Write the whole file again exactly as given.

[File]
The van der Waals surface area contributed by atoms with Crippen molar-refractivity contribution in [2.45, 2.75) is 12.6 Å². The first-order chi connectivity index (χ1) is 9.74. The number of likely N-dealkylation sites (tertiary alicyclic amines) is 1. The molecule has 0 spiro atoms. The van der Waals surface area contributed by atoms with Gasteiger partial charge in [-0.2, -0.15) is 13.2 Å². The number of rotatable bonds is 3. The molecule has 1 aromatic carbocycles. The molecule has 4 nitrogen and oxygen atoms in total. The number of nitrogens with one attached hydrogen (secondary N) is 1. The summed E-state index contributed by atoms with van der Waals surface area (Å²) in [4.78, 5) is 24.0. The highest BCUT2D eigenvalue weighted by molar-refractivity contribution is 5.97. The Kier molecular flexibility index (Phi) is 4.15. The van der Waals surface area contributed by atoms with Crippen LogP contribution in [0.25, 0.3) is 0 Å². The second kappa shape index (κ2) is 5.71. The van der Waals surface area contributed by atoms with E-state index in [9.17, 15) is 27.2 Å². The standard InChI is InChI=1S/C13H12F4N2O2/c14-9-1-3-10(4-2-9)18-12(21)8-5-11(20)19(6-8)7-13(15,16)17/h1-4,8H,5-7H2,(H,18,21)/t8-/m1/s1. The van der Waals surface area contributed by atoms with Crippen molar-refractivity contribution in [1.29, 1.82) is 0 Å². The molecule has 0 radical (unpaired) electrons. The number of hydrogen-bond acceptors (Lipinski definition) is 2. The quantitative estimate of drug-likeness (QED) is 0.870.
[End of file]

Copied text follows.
The van der Waals surface area contributed by atoms with Crippen molar-refractivity contribution in [2.45, 2.75) is 12.6 Å². The first-order chi connectivity index (χ1) is 9.74. The number of likely N-dealkylation sites (tertiary alicyclic amines) is 1. The molecule has 0 spiro atoms. The van der Waals surface area contributed by atoms with Gasteiger partial charge in [-0.2, -0.15) is 13.2 Å². The number of rotatable bonds is 3. The molecule has 1 aromatic carbocycles. The molecule has 4 nitrogen and oxygen atoms in total. The number of nitrogens with one attached hydrogen (secondary N) is 1. The summed E-state index contributed by atoms with van der Waals surface area (Å²) in [4.78, 5) is 24.0. The highest BCUT2D eigenvalue weighted by molar-refractivity contribution is 5.97. The Kier molecular flexibility index (Phi) is 4.15. The van der Waals surface area contributed by atoms with Crippen LogP contribution in [0.25, 0.3) is 0 Å². The second kappa shape index (κ2) is 5.71. The van der Waals surface area contributed by atoms with E-state index in [9.17, 15) is 27.2 Å². The standard InChI is InChI=1S/C13H12F4N2O2/c14-9-1-3-10(4-2-9)18-12(21)8-5-11(20)19(6-8)7-13(15,16)17/h1-4,8H,5-7H2,(H,18,21)/t8-/m1/s1. The van der Waals surface area contributed by atoms with Crippen molar-refractivity contribution in [1.29, 1.82) is 0 Å². The molecule has 0 radical (unpaired) electrons. The number of hydrogen-bond acceptors (Lipinski definition) is 2. The quantitative estimate of drug-likeness (QED) is 0.870.